We have received help with the software that extracts images from the Sigma SD10 X3F files. These are RAW files packaged in a special way. The software is ‘x3f_extract’, provided at proxel.se by Roland Karlsson. The code can be downloaded at http://proxel.se/x3f.html

A small modification of the code is needed to avoid ‘clipping’ of pixel values below the mean of the bias level. The modification must be introduced into the source file and then code must be recompiled. The code to modify is inside the ‘src’ directory that is built when you download all the source files from proxel. Inside the code ‘x3f_io.c’ go to the routine “huffman_decode_row” and find the line:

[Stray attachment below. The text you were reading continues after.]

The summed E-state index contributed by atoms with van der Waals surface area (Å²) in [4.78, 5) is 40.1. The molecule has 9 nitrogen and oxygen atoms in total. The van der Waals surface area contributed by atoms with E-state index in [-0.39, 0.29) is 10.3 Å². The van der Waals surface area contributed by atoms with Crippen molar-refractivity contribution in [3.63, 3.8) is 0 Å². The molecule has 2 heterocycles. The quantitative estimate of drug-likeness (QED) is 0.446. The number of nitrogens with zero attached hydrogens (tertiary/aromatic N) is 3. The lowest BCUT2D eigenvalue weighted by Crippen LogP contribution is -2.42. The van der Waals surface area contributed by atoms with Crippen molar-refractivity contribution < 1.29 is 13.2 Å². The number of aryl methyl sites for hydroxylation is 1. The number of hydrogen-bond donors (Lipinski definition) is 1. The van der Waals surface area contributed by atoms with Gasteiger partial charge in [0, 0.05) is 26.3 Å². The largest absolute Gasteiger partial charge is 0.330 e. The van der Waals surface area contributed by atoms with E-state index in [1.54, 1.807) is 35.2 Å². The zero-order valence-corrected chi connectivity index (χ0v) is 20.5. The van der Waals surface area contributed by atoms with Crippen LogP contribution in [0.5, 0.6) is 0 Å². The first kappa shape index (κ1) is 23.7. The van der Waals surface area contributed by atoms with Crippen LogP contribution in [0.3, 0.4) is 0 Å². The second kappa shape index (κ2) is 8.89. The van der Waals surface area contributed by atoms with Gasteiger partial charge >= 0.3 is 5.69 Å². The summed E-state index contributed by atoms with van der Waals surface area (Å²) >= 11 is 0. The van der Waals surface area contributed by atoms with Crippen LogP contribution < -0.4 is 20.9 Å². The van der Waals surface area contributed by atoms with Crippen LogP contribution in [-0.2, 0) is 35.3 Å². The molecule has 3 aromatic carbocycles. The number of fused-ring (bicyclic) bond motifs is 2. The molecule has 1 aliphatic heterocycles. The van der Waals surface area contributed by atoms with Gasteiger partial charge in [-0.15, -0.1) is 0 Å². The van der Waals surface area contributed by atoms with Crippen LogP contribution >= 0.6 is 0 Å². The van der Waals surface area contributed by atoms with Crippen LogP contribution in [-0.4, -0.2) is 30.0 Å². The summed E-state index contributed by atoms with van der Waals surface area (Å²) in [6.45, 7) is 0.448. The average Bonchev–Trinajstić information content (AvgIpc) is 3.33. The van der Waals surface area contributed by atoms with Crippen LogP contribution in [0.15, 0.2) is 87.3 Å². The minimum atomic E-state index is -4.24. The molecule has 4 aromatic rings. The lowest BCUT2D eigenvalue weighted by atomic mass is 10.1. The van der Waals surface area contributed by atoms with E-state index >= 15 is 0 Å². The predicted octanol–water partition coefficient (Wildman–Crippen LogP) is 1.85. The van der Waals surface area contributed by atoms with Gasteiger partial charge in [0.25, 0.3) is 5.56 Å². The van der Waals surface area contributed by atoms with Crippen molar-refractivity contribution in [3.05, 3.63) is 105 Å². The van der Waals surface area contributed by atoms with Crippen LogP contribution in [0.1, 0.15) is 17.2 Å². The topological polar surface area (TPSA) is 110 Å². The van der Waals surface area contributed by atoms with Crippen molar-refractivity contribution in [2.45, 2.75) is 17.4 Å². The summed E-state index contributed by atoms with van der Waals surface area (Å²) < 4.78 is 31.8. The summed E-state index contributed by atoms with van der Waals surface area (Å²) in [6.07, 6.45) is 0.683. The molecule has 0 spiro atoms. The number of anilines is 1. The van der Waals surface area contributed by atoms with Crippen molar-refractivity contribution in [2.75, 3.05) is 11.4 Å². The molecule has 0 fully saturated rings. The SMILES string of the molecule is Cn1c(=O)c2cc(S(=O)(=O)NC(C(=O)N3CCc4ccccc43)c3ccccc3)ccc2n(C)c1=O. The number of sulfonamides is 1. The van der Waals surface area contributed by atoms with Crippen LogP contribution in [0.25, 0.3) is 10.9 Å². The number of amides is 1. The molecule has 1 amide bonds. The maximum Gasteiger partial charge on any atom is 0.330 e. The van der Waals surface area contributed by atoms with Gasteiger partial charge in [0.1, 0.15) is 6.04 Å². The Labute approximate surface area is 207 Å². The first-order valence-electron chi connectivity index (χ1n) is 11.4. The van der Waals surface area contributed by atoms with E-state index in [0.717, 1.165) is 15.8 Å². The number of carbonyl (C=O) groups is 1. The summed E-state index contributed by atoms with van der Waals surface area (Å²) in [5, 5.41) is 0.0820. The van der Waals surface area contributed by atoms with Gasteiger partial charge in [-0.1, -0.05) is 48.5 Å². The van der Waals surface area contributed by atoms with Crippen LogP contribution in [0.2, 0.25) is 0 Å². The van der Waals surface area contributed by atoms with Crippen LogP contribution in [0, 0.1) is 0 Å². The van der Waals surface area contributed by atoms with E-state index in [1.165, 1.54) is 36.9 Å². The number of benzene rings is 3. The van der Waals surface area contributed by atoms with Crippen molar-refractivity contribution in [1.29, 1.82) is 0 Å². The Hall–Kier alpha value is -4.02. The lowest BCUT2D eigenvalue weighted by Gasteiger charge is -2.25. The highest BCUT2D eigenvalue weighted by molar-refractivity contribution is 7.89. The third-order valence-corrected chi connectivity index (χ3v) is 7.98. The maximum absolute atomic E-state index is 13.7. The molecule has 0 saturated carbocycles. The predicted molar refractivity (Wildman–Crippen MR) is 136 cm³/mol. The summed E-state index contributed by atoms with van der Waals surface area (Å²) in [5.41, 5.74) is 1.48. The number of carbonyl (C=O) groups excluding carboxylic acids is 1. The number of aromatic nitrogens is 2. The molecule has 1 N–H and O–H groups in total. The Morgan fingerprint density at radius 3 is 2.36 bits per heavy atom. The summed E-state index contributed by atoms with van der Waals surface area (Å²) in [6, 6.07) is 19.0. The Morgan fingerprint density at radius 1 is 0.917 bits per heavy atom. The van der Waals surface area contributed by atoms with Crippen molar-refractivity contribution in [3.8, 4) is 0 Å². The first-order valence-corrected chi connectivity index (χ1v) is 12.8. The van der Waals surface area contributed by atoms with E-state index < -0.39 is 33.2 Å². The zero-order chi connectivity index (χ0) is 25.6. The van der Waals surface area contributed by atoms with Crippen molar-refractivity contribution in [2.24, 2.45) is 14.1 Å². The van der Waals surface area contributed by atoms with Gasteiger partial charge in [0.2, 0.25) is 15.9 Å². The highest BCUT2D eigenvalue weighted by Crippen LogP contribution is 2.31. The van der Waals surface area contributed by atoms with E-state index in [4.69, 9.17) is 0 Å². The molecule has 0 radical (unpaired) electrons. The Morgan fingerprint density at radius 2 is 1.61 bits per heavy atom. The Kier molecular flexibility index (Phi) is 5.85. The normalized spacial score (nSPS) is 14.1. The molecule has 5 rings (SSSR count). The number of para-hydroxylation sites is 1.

uint16_t c[3] = {0,0,0}, c_fix[3];

comment it out and exchange it with:

uint16_t c[3] = {100,100,100}, c_fix[3];

Then go one level up and run ‘make’.

I did the above and took some dark frames that I averaged in the half-median-half-mean way, in each pixel. I generated row and column sums of these dark frames and got this:

The structure is low, actually, at the 1 count level.

With this fix of the x3f_extract code we have no longer a ‘strange clipping’ problem and the SD10 can be used for astrophotography – the point being that when its internal IR filter is removed and a red filter i used over the lens we have in effect a camera able to perform VE1 and VE2 band photometry in one shot, without any moving parts. We have yet to do the image manipulations required to reduce the images obtained in the R G and B channels to R G and IR values – but that will happen.